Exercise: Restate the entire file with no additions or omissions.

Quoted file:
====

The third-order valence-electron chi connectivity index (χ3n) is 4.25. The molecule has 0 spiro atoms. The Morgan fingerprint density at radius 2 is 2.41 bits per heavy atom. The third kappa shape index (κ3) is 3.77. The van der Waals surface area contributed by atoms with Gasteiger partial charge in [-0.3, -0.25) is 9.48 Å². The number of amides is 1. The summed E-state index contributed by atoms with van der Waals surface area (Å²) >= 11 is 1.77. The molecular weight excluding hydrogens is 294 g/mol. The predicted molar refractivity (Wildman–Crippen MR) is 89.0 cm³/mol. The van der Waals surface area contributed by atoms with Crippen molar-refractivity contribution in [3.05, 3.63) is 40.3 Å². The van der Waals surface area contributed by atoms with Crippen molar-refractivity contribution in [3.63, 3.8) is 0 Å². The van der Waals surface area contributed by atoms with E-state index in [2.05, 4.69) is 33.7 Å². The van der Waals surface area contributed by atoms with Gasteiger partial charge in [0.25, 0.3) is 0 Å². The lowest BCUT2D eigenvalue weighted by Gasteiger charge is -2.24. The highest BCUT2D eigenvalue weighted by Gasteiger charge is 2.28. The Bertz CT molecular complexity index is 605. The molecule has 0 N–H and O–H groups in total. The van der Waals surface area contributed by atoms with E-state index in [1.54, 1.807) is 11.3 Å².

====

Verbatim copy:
The third-order valence-electron chi connectivity index (χ3n) is 4.25. The molecule has 0 spiro atoms. The Morgan fingerprint density at radius 2 is 2.41 bits per heavy atom. The third kappa shape index (κ3) is 3.77. The van der Waals surface area contributed by atoms with Gasteiger partial charge in [-0.3, -0.25) is 9.48 Å². The number of amides is 1. The summed E-state index contributed by atoms with van der Waals surface area (Å²) >= 11 is 1.77. The molecular weight excluding hydrogens is 294 g/mol. The predicted molar refractivity (Wildman–Crippen MR) is 89.0 cm³/mol. The van der Waals surface area contributed by atoms with Crippen molar-refractivity contribution in [3.05, 3.63) is 40.3 Å². The van der Waals surface area contributed by atoms with Crippen molar-refractivity contribution in [3.63, 3.8) is 0 Å². The van der Waals surface area contributed by atoms with E-state index in [2.05, 4.69) is 33.7 Å². The van der Waals surface area contributed by atoms with Gasteiger partial charge in [0.25, 0.3) is 0 Å². The lowest BCUT2D eigenvalue weighted by Gasteiger charge is -2.24. The highest BCUT2D eigenvalue weighted by Gasteiger charge is 2.28. The Bertz CT molecular complexity index is 605. The molecule has 0 N–H and O–H groups in total. The van der Waals surface area contributed by atoms with E-state index in [1.54, 1.807) is 11.3 Å².